Confused and frightened, Brian called 911 on Monday and reached California Highway Patrol dispatcher Annie Bernal.
"I'm on a bus," Brian said, "and there's no drinking water."
"Where are you?" Bernal asked. "Where are you coming from?"
"Los Angeles. I don't know where I am. I'm scared."
Then: "Can you send somebody to pull the bus over? I really need water."
The odd exchange was just one of the 15,000 or so calls that come each week to the CHP's Rancho Cordova center, one of 25 statewide.
Bernal, recently voted Dispatcher of the Year by her 60 dispatcher colleagues there, handles each call with a calm get-the-facts demeanor shaped by more than six years in a job both long-distance and intimate, momentous and mundane.
"I remember taking a call after a guy walked in front of a car on Interstate 80. Possible suicide attempt," she said during a recent interview at the CHP center.
The man was hit, both legs crudely amputated.
"I could hear him moaning in the background," Bernal recalled.
The caller said she had parked her car next to him to shield him. Other drivers made tourniquets with their belts. Suffering and nobility juxtaposed.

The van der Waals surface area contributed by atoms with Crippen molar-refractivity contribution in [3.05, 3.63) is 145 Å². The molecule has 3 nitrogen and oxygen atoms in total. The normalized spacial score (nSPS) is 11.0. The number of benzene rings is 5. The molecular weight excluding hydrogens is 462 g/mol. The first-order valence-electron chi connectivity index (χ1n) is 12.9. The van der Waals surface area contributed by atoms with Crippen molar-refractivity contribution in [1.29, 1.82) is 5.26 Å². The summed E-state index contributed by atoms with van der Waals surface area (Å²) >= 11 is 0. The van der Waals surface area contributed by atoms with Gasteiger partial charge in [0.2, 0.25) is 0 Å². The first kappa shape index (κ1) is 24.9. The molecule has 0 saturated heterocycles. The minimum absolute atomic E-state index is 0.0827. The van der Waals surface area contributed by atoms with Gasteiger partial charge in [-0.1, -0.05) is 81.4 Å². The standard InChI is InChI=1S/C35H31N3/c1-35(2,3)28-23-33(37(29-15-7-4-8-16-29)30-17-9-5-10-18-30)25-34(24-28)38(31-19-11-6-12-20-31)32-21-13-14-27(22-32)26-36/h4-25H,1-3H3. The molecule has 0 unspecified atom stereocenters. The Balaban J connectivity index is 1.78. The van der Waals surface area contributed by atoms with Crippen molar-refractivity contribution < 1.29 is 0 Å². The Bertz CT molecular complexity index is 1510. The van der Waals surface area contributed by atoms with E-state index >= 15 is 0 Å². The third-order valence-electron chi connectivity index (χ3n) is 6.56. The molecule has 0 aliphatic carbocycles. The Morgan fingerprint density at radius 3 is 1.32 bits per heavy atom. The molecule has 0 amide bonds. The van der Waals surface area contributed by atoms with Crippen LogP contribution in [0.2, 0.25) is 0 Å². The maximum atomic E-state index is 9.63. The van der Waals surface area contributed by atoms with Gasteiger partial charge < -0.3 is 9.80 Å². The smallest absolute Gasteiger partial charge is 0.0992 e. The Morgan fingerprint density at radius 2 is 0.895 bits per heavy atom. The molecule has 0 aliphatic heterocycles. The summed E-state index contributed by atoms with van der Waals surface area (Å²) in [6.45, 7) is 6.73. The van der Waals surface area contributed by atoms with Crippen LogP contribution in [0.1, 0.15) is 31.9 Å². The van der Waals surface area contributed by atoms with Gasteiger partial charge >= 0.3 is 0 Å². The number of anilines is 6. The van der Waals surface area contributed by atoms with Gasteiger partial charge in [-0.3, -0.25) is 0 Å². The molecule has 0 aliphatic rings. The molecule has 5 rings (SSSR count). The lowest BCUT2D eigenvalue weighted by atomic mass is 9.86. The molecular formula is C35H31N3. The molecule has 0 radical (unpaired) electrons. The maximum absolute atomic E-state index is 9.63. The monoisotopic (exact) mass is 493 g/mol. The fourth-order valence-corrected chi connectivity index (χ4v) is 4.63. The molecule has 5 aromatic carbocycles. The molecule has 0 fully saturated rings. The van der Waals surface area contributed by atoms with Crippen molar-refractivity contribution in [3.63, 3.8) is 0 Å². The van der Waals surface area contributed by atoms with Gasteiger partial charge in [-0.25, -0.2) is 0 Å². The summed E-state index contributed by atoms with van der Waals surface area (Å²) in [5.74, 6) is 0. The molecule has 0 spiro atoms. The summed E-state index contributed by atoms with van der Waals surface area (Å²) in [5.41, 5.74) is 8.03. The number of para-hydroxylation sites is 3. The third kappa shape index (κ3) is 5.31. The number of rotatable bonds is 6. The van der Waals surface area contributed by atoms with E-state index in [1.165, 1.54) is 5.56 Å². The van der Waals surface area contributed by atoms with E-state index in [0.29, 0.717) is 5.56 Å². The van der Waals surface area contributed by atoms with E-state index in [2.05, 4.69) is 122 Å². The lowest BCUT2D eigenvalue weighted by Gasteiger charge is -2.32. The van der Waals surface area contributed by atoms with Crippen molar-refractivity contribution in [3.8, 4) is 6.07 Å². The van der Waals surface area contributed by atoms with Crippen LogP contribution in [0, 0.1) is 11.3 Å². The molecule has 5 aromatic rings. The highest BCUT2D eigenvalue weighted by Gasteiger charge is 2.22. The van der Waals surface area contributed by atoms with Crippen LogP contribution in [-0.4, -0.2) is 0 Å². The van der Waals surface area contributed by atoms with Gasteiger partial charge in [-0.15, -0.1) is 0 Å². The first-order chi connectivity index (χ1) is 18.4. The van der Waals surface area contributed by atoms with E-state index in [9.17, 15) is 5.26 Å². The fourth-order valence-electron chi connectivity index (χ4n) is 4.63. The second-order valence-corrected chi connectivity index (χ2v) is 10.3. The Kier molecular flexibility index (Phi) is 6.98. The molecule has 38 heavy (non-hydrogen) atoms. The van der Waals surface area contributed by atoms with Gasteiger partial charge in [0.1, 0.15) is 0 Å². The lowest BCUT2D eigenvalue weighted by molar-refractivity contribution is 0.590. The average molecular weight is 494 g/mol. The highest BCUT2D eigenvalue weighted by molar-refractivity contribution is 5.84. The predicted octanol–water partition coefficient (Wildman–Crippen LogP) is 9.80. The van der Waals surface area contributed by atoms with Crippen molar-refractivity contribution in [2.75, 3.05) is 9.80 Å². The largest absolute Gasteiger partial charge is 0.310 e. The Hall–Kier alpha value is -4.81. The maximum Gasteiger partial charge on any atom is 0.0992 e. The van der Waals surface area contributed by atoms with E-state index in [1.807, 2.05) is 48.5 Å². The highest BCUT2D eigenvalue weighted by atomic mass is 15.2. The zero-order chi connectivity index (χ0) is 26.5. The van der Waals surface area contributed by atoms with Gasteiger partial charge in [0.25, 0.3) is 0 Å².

Then the toughest part: hanging up and taking the next call.
"There's not a lot of closure sometimes," she said.
The Journal of Traumatic Stress reported last year that dispatchers are at risk for post-traumatic stress disorder. The most disturbing calls include those concerning a child's unexpected injury or death, followed by suicidal callers, officer-involved shootings and an adult's unexpected death.
Bernal acknowledged the work can be stressful, but she feels calmer now than when she started her career.
The secret? A little healthy emotional distance.
"I just think about how I'm really lucky that I don't have to go through what these people go through," she said.
It also helps to keep a sense of humor.
"So there was a guy who called in after doing a drug deal," Bernal said.
"The dealer shorted him $10 change. The guy wanted us to go out and arrest the drug dealer for theft."
Not long after that story, another call came in.
"I want to know if you could run my name for an outstanding warrant," the caller said. "I don't believe I do, but I want to be sure."
Bernal explained that she couldn't give that information over the phone and suggested checking with local authorities.
"Yeah, I did that," the caller said, "but they want me to come in."
And so it goes. In a hour-long stretch on Monday, Bernal took calls for everything from a stolen motorcycle to a fender bender.
And that call from Brian?
"Let the bus driver know you're thirsty," she advised. "But, Brian, I can't send someone to stop the bus."
Brian said he'd do that and hung up.
Seconds later, Bernal took another call.